Stanford Law Students Help Seventh-day Adventist

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    NEWSLETTERS

    Stanford legal students at the Religious Liberties Clinic are helping out Rick Pink, a Seventh-day Adventist who says he was wrongfully terminated because he wouldn't work on his Sabbath. Stephanie Chuang reports.

    The only day he couldn’t work for his job was Saturday. The reason? Rick Pink of Sunnyvale is a Seventh-day Adventist.
     
    “I don’t work on Saturdays," Pink said. "It’s my Sabbath.”
     
    Pink was in need of a very specific kind of legal help. But legal help with the area of religious liberty isn’t easy to find.

    But he was in luck – the only religious liberty legal clinic in the country is based in the Bay Area , one of eleven different clinics run under Stanford’s  Mills Legal Clinic.

    Jim Sonne is the director of the Religious Liberty Clinic, which allows Stanford law students to immerse themselves into taking on clients’ cases as they would in the real world. The first quarter began last fall.
     
    “On the religious liberty side, it’s a new and creative way to teach those skills,” Sonne said.  “Also, as our culture diversifies, as government gets more involved in things, and people practice different faiths and work together, live together, there’s an increasing importance for lawyers to know how to navigate those waters.”
     
    After being laid off from his career in Information Technology, Pink took a job working at FedEx Ground in San Jose off of Trimble Road.

    But after two years loading boxes in and out of trucks at FedEx Ground, Pink said his boss decided to change his schedule to include working Saturday, his day of Sabbath. To get out of the shift change, Pink said he was told to simply bring in a note from his pastor.
                   
    “I got my letter to the pastor the following week. Then all of a sudden, a week or two later, my supervisor’s pressuring me saying, ‘Rick you’re going to have to work on Saturday,’” Pink said. “Then I was informed if I was written up three times that I would be terminated.”
     
    Pink said in just a matter of weeks, FedEx Ground officially terminated him and another co-worker, also a Seventh-day Adventist who refused to work on Saturday. They both decided to sue, going to the Religious Liberty Clinic, with students representing them pro bono.
     
    FedEx Ground told NBC Bay Area it cannot comment on pending litigation but emphasized the company embraces diversity. A company statement in part read, “A number of factors determine employees’ schedules, with the ultimate goal of ensuring our customers’ packages are delivered on time and in good condition.”
     
    “You realize without a lawyer, without somebody that’s going to help you, you’re not going to have a chance with these big corporations,” said Kerrel Murray, a second-year student who helped on Pink’s case.
     
    “That’s where I think you need first rate lawyers, lawyers coming out of places like Stanford, that can handle these thorny question,” Sonne added. “You need lawyers who are sensitive and understand and can tell the stories particularly with religious practices that might seem obscure and strange to the mainstream. They deserve representation.”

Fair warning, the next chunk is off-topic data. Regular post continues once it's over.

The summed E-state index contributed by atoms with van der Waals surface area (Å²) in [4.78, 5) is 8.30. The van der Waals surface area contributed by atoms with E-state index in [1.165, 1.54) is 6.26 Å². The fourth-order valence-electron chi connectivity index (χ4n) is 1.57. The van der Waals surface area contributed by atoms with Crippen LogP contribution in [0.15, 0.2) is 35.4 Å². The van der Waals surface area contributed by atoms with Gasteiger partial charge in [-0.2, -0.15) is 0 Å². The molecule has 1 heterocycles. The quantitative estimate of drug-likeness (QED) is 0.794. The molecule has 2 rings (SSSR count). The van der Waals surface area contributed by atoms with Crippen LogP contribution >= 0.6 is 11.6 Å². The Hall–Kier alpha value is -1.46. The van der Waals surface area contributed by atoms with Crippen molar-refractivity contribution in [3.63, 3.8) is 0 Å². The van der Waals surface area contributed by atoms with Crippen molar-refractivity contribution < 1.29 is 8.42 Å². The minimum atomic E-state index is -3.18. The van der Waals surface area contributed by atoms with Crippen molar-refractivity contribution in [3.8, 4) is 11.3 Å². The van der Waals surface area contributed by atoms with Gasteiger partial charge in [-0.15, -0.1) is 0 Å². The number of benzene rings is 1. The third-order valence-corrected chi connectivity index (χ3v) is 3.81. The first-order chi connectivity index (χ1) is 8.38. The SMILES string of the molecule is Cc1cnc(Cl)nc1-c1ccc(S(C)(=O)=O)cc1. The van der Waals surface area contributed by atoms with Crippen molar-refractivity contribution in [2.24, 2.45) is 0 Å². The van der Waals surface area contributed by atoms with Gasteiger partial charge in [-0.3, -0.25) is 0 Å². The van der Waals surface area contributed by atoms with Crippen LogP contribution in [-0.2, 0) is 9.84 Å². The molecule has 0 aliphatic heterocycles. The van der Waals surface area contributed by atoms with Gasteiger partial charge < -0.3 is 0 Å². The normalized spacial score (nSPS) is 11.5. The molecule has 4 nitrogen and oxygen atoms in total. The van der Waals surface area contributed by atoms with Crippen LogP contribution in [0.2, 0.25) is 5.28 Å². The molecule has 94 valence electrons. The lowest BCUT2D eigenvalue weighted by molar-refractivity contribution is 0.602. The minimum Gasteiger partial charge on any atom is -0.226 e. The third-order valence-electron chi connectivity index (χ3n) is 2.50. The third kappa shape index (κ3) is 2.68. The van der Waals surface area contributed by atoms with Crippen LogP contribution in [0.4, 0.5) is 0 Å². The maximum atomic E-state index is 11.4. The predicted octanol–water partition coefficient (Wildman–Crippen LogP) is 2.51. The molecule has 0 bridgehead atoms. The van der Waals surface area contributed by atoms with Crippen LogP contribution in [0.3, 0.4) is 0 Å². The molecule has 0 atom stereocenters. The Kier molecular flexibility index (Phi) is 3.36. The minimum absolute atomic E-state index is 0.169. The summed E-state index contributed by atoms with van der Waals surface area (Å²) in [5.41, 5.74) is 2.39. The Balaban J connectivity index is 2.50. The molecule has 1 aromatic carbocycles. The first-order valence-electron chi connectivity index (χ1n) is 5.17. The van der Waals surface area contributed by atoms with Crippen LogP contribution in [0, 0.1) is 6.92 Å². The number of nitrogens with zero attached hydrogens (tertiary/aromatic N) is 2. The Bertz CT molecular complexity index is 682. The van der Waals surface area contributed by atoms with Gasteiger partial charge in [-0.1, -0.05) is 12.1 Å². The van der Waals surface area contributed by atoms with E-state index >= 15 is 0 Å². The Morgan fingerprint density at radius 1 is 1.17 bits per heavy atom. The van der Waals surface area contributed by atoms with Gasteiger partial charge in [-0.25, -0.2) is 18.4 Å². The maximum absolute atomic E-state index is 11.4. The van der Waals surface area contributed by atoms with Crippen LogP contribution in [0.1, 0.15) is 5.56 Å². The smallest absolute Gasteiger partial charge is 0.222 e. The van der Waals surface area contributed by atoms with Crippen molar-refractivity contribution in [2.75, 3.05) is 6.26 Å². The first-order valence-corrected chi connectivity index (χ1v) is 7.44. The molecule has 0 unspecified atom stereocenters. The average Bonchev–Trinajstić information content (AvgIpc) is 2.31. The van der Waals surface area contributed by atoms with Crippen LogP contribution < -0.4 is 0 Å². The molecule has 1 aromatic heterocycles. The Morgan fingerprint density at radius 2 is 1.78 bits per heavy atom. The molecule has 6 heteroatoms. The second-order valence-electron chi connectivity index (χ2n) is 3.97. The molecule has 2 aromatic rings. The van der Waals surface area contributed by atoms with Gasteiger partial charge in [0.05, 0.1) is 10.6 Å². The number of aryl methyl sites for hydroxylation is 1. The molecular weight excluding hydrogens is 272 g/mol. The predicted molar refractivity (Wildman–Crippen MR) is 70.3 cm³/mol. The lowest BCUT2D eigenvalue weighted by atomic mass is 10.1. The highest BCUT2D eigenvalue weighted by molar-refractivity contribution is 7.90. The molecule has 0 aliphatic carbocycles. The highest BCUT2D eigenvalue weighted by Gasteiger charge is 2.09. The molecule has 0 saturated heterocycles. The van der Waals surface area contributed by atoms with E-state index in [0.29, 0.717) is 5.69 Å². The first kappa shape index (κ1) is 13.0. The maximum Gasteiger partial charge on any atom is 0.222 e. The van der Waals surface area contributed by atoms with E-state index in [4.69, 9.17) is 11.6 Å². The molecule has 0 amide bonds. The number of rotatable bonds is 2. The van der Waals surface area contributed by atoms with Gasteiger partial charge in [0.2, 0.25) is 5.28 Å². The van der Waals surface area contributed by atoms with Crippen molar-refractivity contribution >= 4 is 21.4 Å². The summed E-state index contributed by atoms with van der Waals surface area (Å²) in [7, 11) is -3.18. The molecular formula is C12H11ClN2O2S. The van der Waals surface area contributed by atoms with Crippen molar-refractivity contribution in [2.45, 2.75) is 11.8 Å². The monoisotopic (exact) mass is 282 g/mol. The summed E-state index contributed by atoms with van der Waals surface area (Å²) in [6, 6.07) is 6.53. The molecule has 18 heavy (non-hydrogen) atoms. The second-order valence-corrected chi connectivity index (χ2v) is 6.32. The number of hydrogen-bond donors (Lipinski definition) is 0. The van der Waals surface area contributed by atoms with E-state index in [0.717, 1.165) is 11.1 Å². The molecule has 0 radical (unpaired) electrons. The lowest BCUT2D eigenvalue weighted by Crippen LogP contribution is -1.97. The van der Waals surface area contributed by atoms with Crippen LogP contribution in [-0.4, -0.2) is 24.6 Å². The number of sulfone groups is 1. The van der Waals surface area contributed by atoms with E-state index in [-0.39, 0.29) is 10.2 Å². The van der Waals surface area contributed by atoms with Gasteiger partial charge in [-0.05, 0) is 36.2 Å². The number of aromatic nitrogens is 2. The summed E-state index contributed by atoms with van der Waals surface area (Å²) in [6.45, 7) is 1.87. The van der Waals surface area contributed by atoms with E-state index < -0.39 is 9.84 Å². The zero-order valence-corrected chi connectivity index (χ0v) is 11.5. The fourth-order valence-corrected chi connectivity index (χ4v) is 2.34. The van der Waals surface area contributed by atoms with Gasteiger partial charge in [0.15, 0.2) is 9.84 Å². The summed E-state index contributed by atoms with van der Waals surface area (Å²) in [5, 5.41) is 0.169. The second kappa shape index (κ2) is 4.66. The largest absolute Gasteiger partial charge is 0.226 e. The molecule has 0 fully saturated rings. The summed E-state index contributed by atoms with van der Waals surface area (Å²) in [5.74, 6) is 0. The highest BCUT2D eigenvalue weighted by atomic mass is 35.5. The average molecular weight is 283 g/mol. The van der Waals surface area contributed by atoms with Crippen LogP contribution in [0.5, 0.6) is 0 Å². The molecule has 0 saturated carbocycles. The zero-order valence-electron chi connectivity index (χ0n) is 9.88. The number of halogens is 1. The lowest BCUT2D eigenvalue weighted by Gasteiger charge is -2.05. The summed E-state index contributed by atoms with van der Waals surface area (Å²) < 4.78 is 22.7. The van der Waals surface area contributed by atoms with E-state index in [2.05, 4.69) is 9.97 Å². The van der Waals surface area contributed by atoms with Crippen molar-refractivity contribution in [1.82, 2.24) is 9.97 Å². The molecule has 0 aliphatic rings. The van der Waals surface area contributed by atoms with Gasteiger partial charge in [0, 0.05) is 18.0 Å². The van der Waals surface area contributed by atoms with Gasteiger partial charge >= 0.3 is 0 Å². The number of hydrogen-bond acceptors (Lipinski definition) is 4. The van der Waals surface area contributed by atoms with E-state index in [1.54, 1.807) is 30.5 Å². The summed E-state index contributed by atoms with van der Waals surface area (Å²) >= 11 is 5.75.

The clinic represents people of all and any faiths who believe their ability to practice their religion has been trampled on.  Other current cases involve the Muslim group that has been trying to build a mosque in San Martin located in southern Santa Clara County. That mosque there has been rejected so far on the basis that the building would violate local land-use laws.

    The students are also helping out-of-state prisoners who feel the officials in their respective prisons have prevented them from fully practicing their faith. That includes one man returning to Judaism who wants to get circumcised, as well as a Native American who engages in sacred pipe rituals but was restricted.
     
    Sonne compared these cases to protection of the First Amendment.  “Just like you would free speech case - you wouldn’t necessarily support the message but you’d support the right of the person to speak.”
     
    Every quarter, new students are expected to immerse themselves in the clinic full-time, practicing law instead of just studying it.

    James Wigginton is a third-year law student who also took on Pink’s case.
     
    “When you’re in a clinical setting you’re working with real people. It’s live ammunition so to speak. It’s really fulfilling because you’re actually helping real people and you’re accomplishing something. You are making a difference in the world.”
     
    Pink’s case is expected to go to trial within a year. He said he’s feeling confident. Regardless of the outcome, he thanked Sonne, the students, and the clinic for giving him back some faith in his future, helping him to move forward.
     
    “They’re very good and helpful, I feel like I’m in good hands,” Pink said with a smile. “It doesn’t matter what your religious choice is. I don’t want to see other people or anyone go through these types of things.”
     
    His advice?
     
    “Take a deep breath, say your prayers, and then you move on.”